Mini-article – How to run old software

By | July 1, 2006
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July 2006 Newsletter

It’s a busy month for us as we’re moving premises next week to give us more space. It was getting a bit cramped and had no space for bringing out any new books! The new address and phone number will be up on the website once we’re in but don’t worry – if you use the old ones it’ll still get to us.

So this month learn how to run old programs on modern versions of Windows, a tip for Wimbledon fans and a game that’s perfect for any budding I K Brunel’s. Read on…

Mini-article – How to run old software
I sometimes get asked “Will programs from older versions of Windows run on new versions?” Usually the answer is yes, they’ll be fine. Most Windows 95 or 98 programs urn on XP as normal. And most Windows 3 or 3.1 programs will run on 95 or 98. Occasionally you’ll come across one that won’t. And if you’re trying to run a program from Windows ME, NT or 2000 you might well have problems. Luckily there are a few tricks you can try to give the program a helping hand.

First of all, make sure you don’t have any other programs running, just in case they confuse each other. That’s good advice whenever you have a program that’s a bit shaky.

Next, instead of starting it normally, go to the shortcut on the start menu and right click on it. The ones on the desktop are no good – it needs to be the “original” which is in the start menu.

Click on “Properties” in the menu that pops up and then select the “Compatibility” tab at the top. Put a tick in the top box “Run this program in compatibility mode for” and then select the version of Windows in the drop down box below. Ideally pick the one the program was originally written for (it should say on the back of the box the program came in).
Click on OK, then start it up and keep your fingers crossed. At least if it doesn’t work, you know you’ve tried all you can and there’s no chance of it working – so you might want to contact the people who made the program and see if they have a newer version.

Download of the month – Armadillo Run
I was going to give you a program that read out websites for you but when I tested it the only website I could find that it worked on was the one to download it from! So instead, here’s a game that had me hooked. It’s a bit unusual – the aim is to get a ball (a curled up armadillo in fact) from one place to another by building bridges, swings and slides. All whilst using the least material possible. If you remember the TV programme The Great Egg Race, it’s a bit like that. The version you can download has 10 levels – you do have to pay if you want more but even the free ones are good. The website has the top score as well… if anyone can beat those I’ll be very impressed and want to know how!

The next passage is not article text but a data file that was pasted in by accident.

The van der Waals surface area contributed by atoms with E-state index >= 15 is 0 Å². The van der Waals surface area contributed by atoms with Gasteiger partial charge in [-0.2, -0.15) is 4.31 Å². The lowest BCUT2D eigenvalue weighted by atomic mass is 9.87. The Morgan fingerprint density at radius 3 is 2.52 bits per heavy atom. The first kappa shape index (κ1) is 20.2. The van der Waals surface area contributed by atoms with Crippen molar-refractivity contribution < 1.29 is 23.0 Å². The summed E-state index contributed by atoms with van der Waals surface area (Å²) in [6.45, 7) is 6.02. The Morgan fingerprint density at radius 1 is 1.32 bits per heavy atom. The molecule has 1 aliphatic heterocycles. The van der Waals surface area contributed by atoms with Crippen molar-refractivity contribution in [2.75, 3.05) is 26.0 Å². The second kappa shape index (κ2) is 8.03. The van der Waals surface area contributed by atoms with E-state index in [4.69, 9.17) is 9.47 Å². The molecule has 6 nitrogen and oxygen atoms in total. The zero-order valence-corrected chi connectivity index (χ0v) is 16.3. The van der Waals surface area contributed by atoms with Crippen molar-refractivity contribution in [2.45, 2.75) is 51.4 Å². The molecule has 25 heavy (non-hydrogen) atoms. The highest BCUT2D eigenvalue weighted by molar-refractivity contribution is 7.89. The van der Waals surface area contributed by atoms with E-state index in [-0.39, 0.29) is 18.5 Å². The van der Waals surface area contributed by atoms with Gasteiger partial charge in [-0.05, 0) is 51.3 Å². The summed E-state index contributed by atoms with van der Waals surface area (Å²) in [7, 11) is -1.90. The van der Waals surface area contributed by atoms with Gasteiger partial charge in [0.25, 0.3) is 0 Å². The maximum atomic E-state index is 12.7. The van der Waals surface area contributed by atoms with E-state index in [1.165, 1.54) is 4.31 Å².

Reader’s Tip Specially for Wimbledon fans

Instead of a reader’s question you get a reader’s tip this month. Sam, a reader who lives in the same village as me, let me onto this one yesterday. If you go to the site you can get up to date news on all the matches that have happened.
But more than that – you can get a full play list of what’s happening each day. Click on “Schedule of play” on the left. You can click on the printer symbol to get a printable version and then work out which matches you want to watch.

Word to the wise
“DVI” – Digital Video Interface A special kind of connection for plugging a monitor into a computer. It gives better quality than a normal “VGA” or Video Graphics Adaptor connection but only expensive monitors can use it.

Right that’s it for now – got to get back to packing boxes ready for our move!
Have a good month.

Tim Wakeling

All the above © Tim Wakeling 2006

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